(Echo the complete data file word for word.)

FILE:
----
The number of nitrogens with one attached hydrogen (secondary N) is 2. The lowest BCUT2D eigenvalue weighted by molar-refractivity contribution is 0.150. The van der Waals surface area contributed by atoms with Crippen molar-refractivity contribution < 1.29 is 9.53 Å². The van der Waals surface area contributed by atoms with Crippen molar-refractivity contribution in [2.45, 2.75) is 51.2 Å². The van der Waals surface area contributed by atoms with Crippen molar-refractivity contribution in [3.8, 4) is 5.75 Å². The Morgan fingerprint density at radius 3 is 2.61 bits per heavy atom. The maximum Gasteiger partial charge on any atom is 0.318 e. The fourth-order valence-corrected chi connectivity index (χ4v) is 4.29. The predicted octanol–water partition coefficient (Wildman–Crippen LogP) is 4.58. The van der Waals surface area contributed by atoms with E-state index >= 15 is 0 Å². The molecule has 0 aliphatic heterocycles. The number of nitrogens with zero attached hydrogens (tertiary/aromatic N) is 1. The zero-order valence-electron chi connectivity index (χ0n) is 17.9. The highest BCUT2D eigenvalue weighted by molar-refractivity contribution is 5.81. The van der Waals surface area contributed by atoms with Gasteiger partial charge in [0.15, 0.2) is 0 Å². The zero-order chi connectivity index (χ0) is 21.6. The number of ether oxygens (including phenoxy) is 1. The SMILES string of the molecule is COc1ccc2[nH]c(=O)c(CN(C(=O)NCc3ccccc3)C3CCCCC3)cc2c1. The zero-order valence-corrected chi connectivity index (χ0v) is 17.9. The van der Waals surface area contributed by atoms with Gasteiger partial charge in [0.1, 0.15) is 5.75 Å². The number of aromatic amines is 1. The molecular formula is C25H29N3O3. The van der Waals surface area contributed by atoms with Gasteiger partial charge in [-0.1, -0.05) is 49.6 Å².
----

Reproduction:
The number of nitrogens with one attached hydrogen (secondary N) is 2. The lowest BCUT2D eigenvalue weighted by molar-refractivity contribution is 0.150. The van der Waals surface area contributed by atoms with Crippen molar-refractivity contribution < 1.29 is 9.53 Å². The van der Waals surface area contributed by atoms with Crippen molar-refractivity contribution in [2.45, 2.75) is 51.2 Å². The van der Waals surface area contributed by atoms with Crippen molar-refractivity contribution in [3.8, 4) is 5.75 Å². The Morgan fingerprint density at radius 3 is 2.61 bits per heavy atom. The maximum Gasteiger partial charge on any atom is 0.318 e. The fourth-order valence-corrected chi connectivity index (χ4v) is 4.29. The predicted octanol–water partition coefficient (Wildman–Crippen LogP) is 4.58. The van der Waals surface area contributed by atoms with E-state index >= 15 is 0 Å². The molecule has 0 aliphatic heterocycles. The number of nitrogens with zero attached hydrogens (tertiary/aromatic N) is 1. The zero-order valence-electron chi connectivity index (χ0n) is 17.9. The highest BCUT2D eigenvalue weighted by molar-refractivity contribution is 5.81. The van der Waals surface area contributed by atoms with Gasteiger partial charge in [0.15, 0.2) is 0 Å². The zero-order chi connectivity index (χ0) is 21.6. The number of ether oxygens (including phenoxy) is 1. The SMILES string of the molecule is COc1ccc2[nH]c(=O)c(CN(C(=O)NCc3ccccc3)C3CCCCC3)cc2c1. The zero-order valence-corrected chi connectivity index (χ0v) is 17.9. The van der Waals surface area contributed by atoms with Gasteiger partial charge in [0.1, 0.15) is 5.75 Å². The number of aromatic amines is 1. The molecular formula is C25H29N3O3. The van der Waals surface area contributed by atoms with Gasteiger partial charge in [-0.1, -0.05) is 49.6 Å².